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WhiteTrash BBQ -- Real Pit Barbecue from New York City. This is the story of a fire obsessed guy, living in Brooklyn, with a dream of producing award winning, competition busting, real Barbeque. Come live the dream as I compete around the country in the KCBS Championship Barbecue circuit.

Wednesday, April 30, 2008

4 Gas Grills

Well, since my friends at Chrbroil first corrupted me and gave me a TEC gas grill, I have to admit I've been much more open to using one and recommending one to various people who for various reasons would never cook on wood or charcoal.

This month's Popular Mechanics takes it a step further by recommending four gas grills based on their specific performance in various aspects of outdoor cooking. Enjoy.

1. Indirect Grilling

Ducane Affinity
Applying too much heat can make tough cuts like brisket or ribs even tougher. Instead, brown them over a hot burner. Then slide the cuts over an inactive adjacent burner but keep the first one going, says David Kamen, a professor at the Culinary Institute of America. Let the meat roast slowly until the inside reaches the target temperature. This technique requires multiple burners, so look for a unit with at least four, like the five-burner, 60,000-Btu Ducane Affinity S 5200 ($1000, ducane.com).

2. Radiant Heat

Char-Broil RED
Infrared grills use ceramic tiles that emit radiant heat, and can quickly rise to a steak-searing 900-plus degrees Fahrenheit—great for cooking a slab with a crunchy crust and for cutting your cooking time, Kamen says. But high heat means it’s easy to burn your chops. The Char-Broil RED ($700, charbroil.com) has a built-in food temperature probe and digital timer, upping the odds your steak will come out crisp and browned instead of black and burned.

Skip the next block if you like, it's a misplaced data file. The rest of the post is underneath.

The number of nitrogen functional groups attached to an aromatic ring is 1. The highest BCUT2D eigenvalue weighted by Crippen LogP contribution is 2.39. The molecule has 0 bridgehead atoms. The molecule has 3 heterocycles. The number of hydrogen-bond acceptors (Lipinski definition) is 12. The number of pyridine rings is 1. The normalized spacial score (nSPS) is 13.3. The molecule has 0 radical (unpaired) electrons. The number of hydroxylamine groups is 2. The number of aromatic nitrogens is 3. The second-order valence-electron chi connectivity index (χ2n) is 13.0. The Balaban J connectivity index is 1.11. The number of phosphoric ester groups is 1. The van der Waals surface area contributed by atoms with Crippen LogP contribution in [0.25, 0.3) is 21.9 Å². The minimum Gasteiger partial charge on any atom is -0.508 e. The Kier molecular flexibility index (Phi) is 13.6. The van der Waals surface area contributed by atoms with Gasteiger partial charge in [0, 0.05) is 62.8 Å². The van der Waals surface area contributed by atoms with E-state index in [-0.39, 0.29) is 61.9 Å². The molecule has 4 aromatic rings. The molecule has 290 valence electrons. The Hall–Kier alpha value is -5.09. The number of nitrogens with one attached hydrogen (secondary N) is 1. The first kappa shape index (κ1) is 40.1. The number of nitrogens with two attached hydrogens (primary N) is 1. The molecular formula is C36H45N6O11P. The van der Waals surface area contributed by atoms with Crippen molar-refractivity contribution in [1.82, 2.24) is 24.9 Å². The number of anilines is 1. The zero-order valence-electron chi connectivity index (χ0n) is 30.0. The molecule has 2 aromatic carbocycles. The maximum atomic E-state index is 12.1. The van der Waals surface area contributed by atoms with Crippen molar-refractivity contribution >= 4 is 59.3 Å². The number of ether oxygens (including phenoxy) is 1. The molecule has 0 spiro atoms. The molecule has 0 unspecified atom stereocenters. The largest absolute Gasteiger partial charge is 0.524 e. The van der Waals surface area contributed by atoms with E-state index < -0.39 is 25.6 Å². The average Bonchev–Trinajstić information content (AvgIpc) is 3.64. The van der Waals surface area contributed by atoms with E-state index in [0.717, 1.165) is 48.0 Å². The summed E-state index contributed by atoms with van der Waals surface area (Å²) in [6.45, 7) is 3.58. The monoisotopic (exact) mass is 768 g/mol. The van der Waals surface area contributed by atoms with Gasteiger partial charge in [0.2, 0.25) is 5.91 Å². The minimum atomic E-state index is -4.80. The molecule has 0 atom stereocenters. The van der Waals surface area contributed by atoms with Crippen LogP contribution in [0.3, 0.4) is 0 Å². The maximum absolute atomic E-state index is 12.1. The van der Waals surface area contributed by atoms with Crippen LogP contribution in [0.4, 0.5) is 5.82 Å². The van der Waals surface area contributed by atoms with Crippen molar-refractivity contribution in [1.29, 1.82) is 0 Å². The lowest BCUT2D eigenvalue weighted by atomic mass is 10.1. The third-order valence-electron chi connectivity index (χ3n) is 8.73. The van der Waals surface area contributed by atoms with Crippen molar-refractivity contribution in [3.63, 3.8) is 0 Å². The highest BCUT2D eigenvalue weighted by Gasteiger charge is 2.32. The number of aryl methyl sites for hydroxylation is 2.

3. Sear Marks

Brinkmann Pro Series 6418
Burn lines don’t just look great, they seal in juices and flavor. For well-defined stripes, jack up all burners to high and shut the lid for 10 minutes, says Jamie Purviance, author of Real Grilling. Then lay your meat directly over a burner and leave it untouched until you flip. Porcelain-enameled cast-iron grates, like those on the four-burner, 60,000-Btu Brinkmann Pro Series 6418 ($500, brinkmann.net), hold heat better than stainless steel, making them the best metal for producing deep lines.

4. Coal Control

Weber Char Q
Devotees swear there’s no substitute for charcoal’s smoky flavor. For a long and steady burn, cluster the coals on one side of the grill with as little space between the briquettes as possible, Purviance says. Not only does this minimize airflow, which keeps the coals burning longer, it provides cooking space for both direct and indirect heat. The drum on the portable Weber Char Q ($180, weber.com) is 18.6 in. deep—that’s enough room to stack ’em high.

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Tuesday, April 29, 2008

BBQ Events: Smoke N' Steam

The barbeque season is beginning to heat up in New York. There's a new event being held out in Oyster Bay, Long Island - The Smoke n' Steam. I really hope you can attend this event. It's sanctioned by the New England Barbecue Society and should be a lot of fun, it's in a beautiful location and not to mention good eats!

SATURDAY, MAY 10, 2008
7:00 a.m. – 4:00 p.m.

The first annual Smoke n’ Steam BBQ grilling competition event will be held on the Audrey Avenue extension in the beautiful and historic downtown Hamlet of Oyster Bay, NY, Saturday, May 10, 2008, from 7:00 a.m. to 4:00 p.m.

The event is organized by the Oyster Bay Railroad Museum, and sanctioned by the New England Barbecue Society.

Grilling teams from throughout the New York area will be competing for prizes in four categories: beefsteak, pork chop, chicken, and oysters.

For more information check out their website at: The Oyster Bay Railroad Museum

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Monday, April 28, 2008

A Contest: Comfort Food

A new week brings another contest here at WhiteTrash BBQ. I have a pre-release copy of the new novel, Comfort Food by Kate Jacobs author of The Friday Night Knitting Club.

So what's Comfort Food about? Here's some of the back cover info...

"Shortly before turning the big 5-0, boisterous party planner and Cooking With Gusto! TV personality Augusta "Gus" Simpson finds herself planning a birthday party she'd rather not - her own. She's getting tired of being the hostess, the mother hen, the woman who has to bake her own birthday cake. To make things worse, the network execs at the Cooking Channel want to boost her ratings by teaming Gus with the beautiful, backstabbing Carmen Vega, a former Miss Spain, who is decidedly not middle-aged.